Faithful Ruslan doesn’t only mark the centenary of the Russian Revolution, it also celebrates 10 years since the Belgrade’s B2 auditorium was built onto the original 1958 building. Could you tell us more about your relationship with the Belgrade Theatre?
The Belgrade Theatre was given its name because Coventry experienced severe bombing that destroyed a big part of the city during World War II, and after the war it became a fraternal city to Belgrade in modern day Serbia. The theatre was newly built in the centre of Coventry, and was called the Belgrade in order to celebrate the twinning of the cities, with a progressive vision of a future where theatres will be for the people. What was more, it was the first theatre to be built with a whole wing that was specifically used as flats for actors – and that does not exist anywhere else. About ten years ago the Belgrade Theatre was taken over by Hamish Glen, current Artistic Director and passionate theatre man. Upon appointment, he said he would only take over if they built a studio. The studio – B2 – was built to his exact vision, a flexible space, to particular specifications. It is very well equipped and the relationship between the audience and the stage resembles that of Revolutionary Russian attempts by Vsevold Meyerhold, Sergei Eisenstein, etc. – a new theatre, where the divide between the audience and the stage is non-existent – the audience is always a part of it. All those things are very appropriate for the kind of work I have liked doing, like being able to present the vital and dynamic Platonov. I hope it encourages people outside Coventry to visit.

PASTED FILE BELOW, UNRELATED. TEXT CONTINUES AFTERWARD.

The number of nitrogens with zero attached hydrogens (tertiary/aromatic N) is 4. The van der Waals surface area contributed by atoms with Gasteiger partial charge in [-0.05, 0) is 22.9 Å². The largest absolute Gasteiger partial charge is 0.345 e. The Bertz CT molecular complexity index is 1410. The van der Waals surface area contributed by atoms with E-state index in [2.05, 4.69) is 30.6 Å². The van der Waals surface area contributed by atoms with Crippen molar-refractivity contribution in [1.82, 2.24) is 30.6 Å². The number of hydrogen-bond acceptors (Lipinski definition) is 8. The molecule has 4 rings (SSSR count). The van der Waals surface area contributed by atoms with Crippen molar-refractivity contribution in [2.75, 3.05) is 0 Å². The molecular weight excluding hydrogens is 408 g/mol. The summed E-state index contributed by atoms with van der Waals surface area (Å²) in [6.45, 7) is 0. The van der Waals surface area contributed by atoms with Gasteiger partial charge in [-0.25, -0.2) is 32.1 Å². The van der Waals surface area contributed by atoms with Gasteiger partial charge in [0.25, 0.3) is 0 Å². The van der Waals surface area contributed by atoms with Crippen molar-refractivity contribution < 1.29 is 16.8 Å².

What is the most important thing we should strive to ‘guard’ in our societies today?
The idea that we cannot achieve a goal – because human nature is reductive – that I would guard against. In Gorky’s The Lower Depths, written before the Revolution, you could sense the revolutionary in him. He has a character in the play that visits the drop outs at the very bottom of society, and attempts to help them, and when all those dreams reach their destruction rather than their fulfillment – there is only one thing that remains – what is it that we live for? He says, quite simply, ‘to make things better’. Not giving up on idealism, whilst keeping clarity of mind, would be the thing to guard.